FAST PostgreSQL wrote: > On Tue, 23 Jan 2007 15:48, Joshua D. Drake wrote: >> FAST PostgreSQL wrote: >>> We are trying to develop the updateable cursors functionality into >>> Postgresql. I have given below details of the design and also issues we >>> are facing. Looking forward to the advice on how to proceed with these >>> issues. >>> >>> Rgds, >>> Arul Shaji >> Would this be something that you would hope to submit for 8.3? > > Yes definitely. If we can finish it before the feature freeze of course.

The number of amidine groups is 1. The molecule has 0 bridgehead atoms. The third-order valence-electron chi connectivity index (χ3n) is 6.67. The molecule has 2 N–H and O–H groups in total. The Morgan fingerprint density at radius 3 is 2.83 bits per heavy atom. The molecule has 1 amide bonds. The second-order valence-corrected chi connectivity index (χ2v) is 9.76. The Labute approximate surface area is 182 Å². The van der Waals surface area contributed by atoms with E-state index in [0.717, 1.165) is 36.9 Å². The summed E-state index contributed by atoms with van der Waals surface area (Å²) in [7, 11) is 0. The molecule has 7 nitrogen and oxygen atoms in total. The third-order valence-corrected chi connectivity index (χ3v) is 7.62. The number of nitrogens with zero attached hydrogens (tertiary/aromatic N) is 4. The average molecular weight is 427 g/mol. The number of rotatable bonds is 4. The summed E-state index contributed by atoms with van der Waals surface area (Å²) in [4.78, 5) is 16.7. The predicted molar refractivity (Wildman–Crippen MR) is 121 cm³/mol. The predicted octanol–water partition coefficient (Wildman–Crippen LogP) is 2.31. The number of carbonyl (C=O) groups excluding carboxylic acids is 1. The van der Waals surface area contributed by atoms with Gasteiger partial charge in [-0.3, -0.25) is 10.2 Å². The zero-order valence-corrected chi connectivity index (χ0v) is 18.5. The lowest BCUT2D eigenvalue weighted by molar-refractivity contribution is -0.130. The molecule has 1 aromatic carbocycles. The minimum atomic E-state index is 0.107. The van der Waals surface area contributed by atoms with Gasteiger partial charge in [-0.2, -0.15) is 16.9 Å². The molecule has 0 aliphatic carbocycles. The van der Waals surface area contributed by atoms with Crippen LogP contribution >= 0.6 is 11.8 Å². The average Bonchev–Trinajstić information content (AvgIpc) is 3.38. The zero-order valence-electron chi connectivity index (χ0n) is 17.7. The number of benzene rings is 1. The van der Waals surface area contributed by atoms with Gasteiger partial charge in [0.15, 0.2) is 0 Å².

Great! I will put it on my, "Remember to bug Arul" list :) Sincerely, Joshua D. Drake > > Rgds, > Arul Shaji > > >> Joshua D. Drake >> >>> 1. Introduction >>> -------------- >>> This is a combined proposal and design document for adding updatable >>> (insensitive) cursor capability to the PostgreSQL database. >>> There have already been a couple of previous proposals since 2003 for >>> implementing this feature so there appears to be community interest in >>> doing so. This will enable the following constructs to be processed: >>> >>> >>> UPDATE <table_name> SET value_list WHERE CURRENT OF <cursor_name> >>> DELETE FROM <table_name> WHERE CURRENT OF <cursor_name> >>> >>> This has the effect of users being able to update or delete specific rows >>> of a table, as defined by the row currently fetched into the cursor. >>> >>> >>> 2. Overall Conceptual Design >>> ----------------------------- >>> The design is considered from the viewpoint of progression of a command >>> through the various stages of processing, from changes to the file >>> ?gram.y? to implement the actual grammar changes, through to changes in >>> the Executor portion of the database architecture. >>> >>> 2.1 Changes to the Grammar >>> ------------------------------ >>> The following changes will be done to the PostgreSQL grammar: >>> >>> UPDATE statement has the option ?WHERE CURRENT OF <cursor_name>? added >>> DELETE statement has the option ?WHERE CURRENT OF <cursor_name>? added >>> >>> The cursor_name data is held in the UpdateStmt and DeleteStmt structures >>> and contains just the name of the cursor. >>> >>> The pl/pgsql grammar changes in the same manner. >>> >>> The word CURRENT will be added to the ScanKeywords array in keywords.c. >>> >>> >>> 2.2 Changes to Affected Data Structures >>> ------------------------------------------ >>> The following data structures are affected by this change: >>> >>> Portal structure, QueryDesc structure, the UpdateStmt and DeleteStmt >>> structures >>> >>> The Portal will contain a list of structures of relation ids and tuple >>> ids relating to the tuple held in the QueryDesc structure. There will be >>> one entry in the relation and tuple id list for each entry in the >>> relation-list of the statement below: >>> >>> DECLARE <cursor_name> [WITH HOLD] SELECT FOR UPDATE OF <relation-list> >>> >>> The QueryDesc structure will contain the relation id and the tuple id >>> relating to the tuple obtained via the FETCH command so that it can be >>> propagated back to the Portal for storage in the list described above. >>> >>> The UpdateStmt and DeleteStmt structures have the cursor name added so >>> that the information is available for use in obtaining the portal >>> structure related to the cursor previously opened via the DECLARE CURSOR >>> request. >>> >>> >>> 2.3 Changes to the SQL Parser >>> ------------------------------------ >>> At present, although the FOR UPDATE clause of the DECLARE CURSOR command >>> has been present in the grammar, it causes an error message later in the >>> processing since cursors are currently not updatable. This now needs to >>> change. The ?FOR UPDATE? clause has to be valid, but not the ?FOR SHARE? >>> clause. >>> >>> The relation names that follow the ?FOR UPDATE? clause will be added to >>> the rtable in the Query structure and identified by means of the rowMarks >>> array. In the case of an updatable cursor the FOR SHARE option is not >>> allowed therefore all entries in the rtable that are identified by the >>> rowMarks array must relate to tables that are FOR UPDATE. >>> >>> In the UPDATE or DELETE statements the ?WHERE CURRENT OF <cursor_name>? >>> clause results in the cursor name being placed in the UpdateStmt or >>> DeleteStmt structure. During the processing of the functions - >>> transformDeleteStmt() and transformUpdateStmt() - the cursor name is used >>> to obtain a pointer to the related Portal structure and the tuple >>> affected by the current UPDATE or DELETE statement is extracted from the >>> Portal, where it has been placed as the result of a previous FETCH >>> request. At this point all the information for the UPDATE or DELETE >>> statement is available so the statements can be transformed into standard >>> UPDATE or DELETE statements and sent for re-write/planning/execution as >>> usual. >>> >>> 2.4 Changes to the Optimizer >>> ------------------------------ >>> There is a need to add a TidScan node to planning UPDATE / DELETE >>> statements where the statements are ?UPDATE / DELETE at position?. This >>> is to enable the tuple ids of the tuples in the tables relating to the >>> query to be obtained. There will need to be a new mechanism to achieve >>> this, as at present, a Tid scan is done only if there is a standard WHERE >>> condition on update or delete statements to provide Tid qualifier data. >>> >>> >>> 2.5 Changes to the Executor >>> ------------------------------- >>> There are various options that have been considered for this part of the >>> enhancement. These are described in the sections below. >>> >>> We would like to hear opinions on which option is the best way to go or >>> if none of these is acceptable, any alternate ideas ? >>> >>> Option 1 MVCC Via Continuous Searching of Database >>> >>> The Executor is to be changed in the following ways: >>> 1) When the FETCH statement is executed the id of the resulting tuple is >>> extracted and passed back to the Portal structure to be saved to indicate >>> the cursor is currently positioned on a tuple. >>> 2) When the UPDATE or DELETE request is executed the tuple id previously >>> FETCHed is held in the QueryDesc structure so that it can be compared >>> with the tuple ids returned from the TidScan node processed prior to the >>> actual UPDATE / DELETE node in the plan. This enables a decision to be >>> made as to whether the tuple held in the cursor is visible to the UPDATE >>> / DELETE request according to the rules of concurrency. The result is >>> that, at the cost of repeatedly searching the database at each UPDATE / >>> DELETE command, the hash table is no longer required. >>> This approach has the advantage that there is no hash table held in >>> memory or on disk so it will not be memory intensive but will be >>> processing intensive. >>> >>> This is a good ?one-off? solution to the problem and, taken in isolation >>> is probably the best approach. However, if one considers the method(s) >>> used in other areas of PostgreSQL, it is probably not the best solution. >>> This option will probably not be used further. >>> >>> Option 2 MVCC via New Snapshot >>> >>> The executor can be changed by adding a new kind of snapshot that is >>> specifically used for identifying if a given tuple, retrieved from the >>> database during an update or delete statement should be visible during >>> the current transaction. >>> >>> This approach requires a new kind of snapshot (this idea was used by >>> Gavin for a previous updatable cursor patch but objections were raised.) >>> >>> Option 3 MVCC Via Hash Table in Memory >>> >>> The executor can be changed by saving into a hash table and comparing >>> each tuple in the cursor with that set to check if the tuple should be >>> visible. This approach has the advantage that it will be quick. It has >>> the disadvantage that, since the hash table will contain all the tuples >>> of the table being checked that it may use all local memory for a large >>> table. >>> >>> Option 4 MVCC Via Hash Table on Disk >>> >>> When the UPDATE or DELETE request is executed the first time the Tid scan >>> database retrieval will be done first. At this time the tuple id of each >>> row in the table to be updated by the request will be available in the >>> executor. These tuple ids need to be stored in a hash table that is >>> stored to disk, as, if the table is large there could be a huge number of >>> tuple ids. This data is then available for comparison with the individual >>> tuple to be updated or deleted to check if it should be processed. The >>> hash table will exist for the duration of the transaction, from BEGIN to >>> END (or ABORT). >>> >>> The hash table is then used to identify if the tuple should be visible >>> during the current transaction. If the tuple should be visible then the >>> update or delete proceeds as usual. >>> >>> This approach has the advantage that it will use little memory but will >>> be relatively slow as the data has to be accessed from disk. >>> >>> Option 5 Store Tuple Id in Snapshot. >>> >>> The Snapshot structure can be changed to include the tuple id. This >>> enables the current state of the tuple to be identified with respect to >>> the current transaction. >>> The tuple id, as identified in the cursor at the point where the >>> DELETE/UPDATE statement is being processed, can use the snapshot to >>> identify if the tuple should be visible in the context of the current >>> transaction. >>> >>> >>> 2.6 Changes to the Catalog >>> ---------------------------- >>> The Catalog needs to reflect changes introduced by the updatable cursor >>> implementation. A boolean attribute ?is_for_update? is to be added to the >>> pg_cursors implementation. It will define that the cursor is for update >>> (value is FALSE) or for share (value is TRUE, the default value). >>> >>> >>> 3 Design Assumptions >>> ---------------------------- >>> The following design assumptions are made: >>> >>> As PostgreSQL8.2 does not support the SENSITIVE cursor option the tuples >>> contained in a cursor can never be updated so these tuples will always >>> appear in their ?original? form as at the start of the transaction. This >>> is in breach of the SQL2003 Standard as described in >>> 5WD-02-Foundation-2003-09.pdf, p 810. The standard requires the updatable >>> cursor to be declared as sensitive. >>> >>> With respect to nested transactions ? In PostgreSQL nested transactions >>> are implemented by defining ?save points? via the keyword SAVEPOINT. A >>> ?ROLLBACK TO SAVEPOINT? rolls back the database contents to the last >>> savepoint in this transaction or the begin statement, whichever is >>> closer. >>> >>> It is assumed that the FETCH statement is used to return only a single >>> row into the cursor with each command when the cursor is updatable. >>> >>> According to the SQL2003 Standard Update and Delete statements may >>> contain only a single base table. >>> >>> The DECLARE CURSOR statement is supposed to use column level locking, but >>> PostgreSQL supports only row level locking. The result of this is that >>> the column list that the standard requires ?DECLARE <cursor_name> SELECT >>> ? FOR UPDATE OF column-list? becomes a relation (table) list. >>> >>> This is an email from Fujitsu Australia Software Technology Pty Ltd, ABN >>> 27 003 693 481. It is confidential to the ordinary user of the email >>> address to which it was addressed and may contain copyright and/or >>> legally privileged information. 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